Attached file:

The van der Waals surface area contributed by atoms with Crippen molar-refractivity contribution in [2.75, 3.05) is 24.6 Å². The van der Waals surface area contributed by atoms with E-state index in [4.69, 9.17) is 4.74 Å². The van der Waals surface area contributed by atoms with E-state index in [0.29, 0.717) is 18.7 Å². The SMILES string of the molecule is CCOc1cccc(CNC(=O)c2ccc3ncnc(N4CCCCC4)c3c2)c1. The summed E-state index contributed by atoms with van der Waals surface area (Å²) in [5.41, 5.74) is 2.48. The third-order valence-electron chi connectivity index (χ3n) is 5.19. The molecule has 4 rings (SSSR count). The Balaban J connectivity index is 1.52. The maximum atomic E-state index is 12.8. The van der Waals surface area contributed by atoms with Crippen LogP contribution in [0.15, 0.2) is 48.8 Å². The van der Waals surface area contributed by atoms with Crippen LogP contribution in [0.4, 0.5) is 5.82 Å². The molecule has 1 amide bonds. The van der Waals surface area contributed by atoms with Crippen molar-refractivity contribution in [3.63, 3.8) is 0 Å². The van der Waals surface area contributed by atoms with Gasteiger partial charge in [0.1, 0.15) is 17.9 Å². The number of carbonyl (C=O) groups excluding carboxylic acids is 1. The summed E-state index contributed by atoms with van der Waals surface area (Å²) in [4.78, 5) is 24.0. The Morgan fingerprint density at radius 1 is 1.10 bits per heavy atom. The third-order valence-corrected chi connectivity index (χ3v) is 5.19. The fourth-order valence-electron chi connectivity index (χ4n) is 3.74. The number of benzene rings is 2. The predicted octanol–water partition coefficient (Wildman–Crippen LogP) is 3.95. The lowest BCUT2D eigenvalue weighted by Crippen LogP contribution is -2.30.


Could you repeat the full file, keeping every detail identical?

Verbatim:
The van der Waals surface area contributed by atoms with Crippen molar-refractivity contribution in [2.75, 3.05) is 24.6 Å². The van der Waals surface area contributed by atoms with E-state index in [4.69, 9.17) is 4.74 Å². The van der Waals surface area contributed by atoms with E-state index in [0.29, 0.717) is 18.7 Å². The SMILES string of the molecule is CCOc1cccc(CNC(=O)c2ccc3ncnc(N4CCCCC4)c3c2)c1. The summed E-state index contributed by atoms with van der Waals surface area (Å²) in [5.41, 5.74) is 2.48. The third-order valence-electron chi connectivity index (χ3n) is 5.19. The molecule has 4 rings (SSSR count). The Balaban J connectivity index is 1.52. The maximum atomic E-state index is 12.8. The van der Waals surface area contributed by atoms with Crippen LogP contribution in [0.15, 0.2) is 48.8 Å². The van der Waals surface area contributed by atoms with Crippen LogP contribution in [0.4, 0.5) is 5.82 Å². The molecule has 1 amide bonds. The van der Waals surface area contributed by atoms with Crippen molar-refractivity contribution in [3.63, 3.8) is 0 Å². The van der Waals surface area contributed by atoms with Gasteiger partial charge in [0.1, 0.15) is 17.9 Å². The number of carbonyl (C=O) groups excluding carboxylic acids is 1. The summed E-state index contributed by atoms with van der Waals surface area (Å²) in [4.78, 5) is 24.0. The Morgan fingerprint density at radius 1 is 1.10 bits per heavy atom. The third-order valence-corrected chi connectivity index (χ3v) is 5.19. The fourth-order valence-electron chi connectivity index (χ4n) is 3.74. The number of benzene rings is 2. The predicted octanol–water partition coefficient (Wildman–Crippen LogP) is 3.95. The lowest BCUT2D eigenvalue weighted by Crippen LogP contribution is -2.30.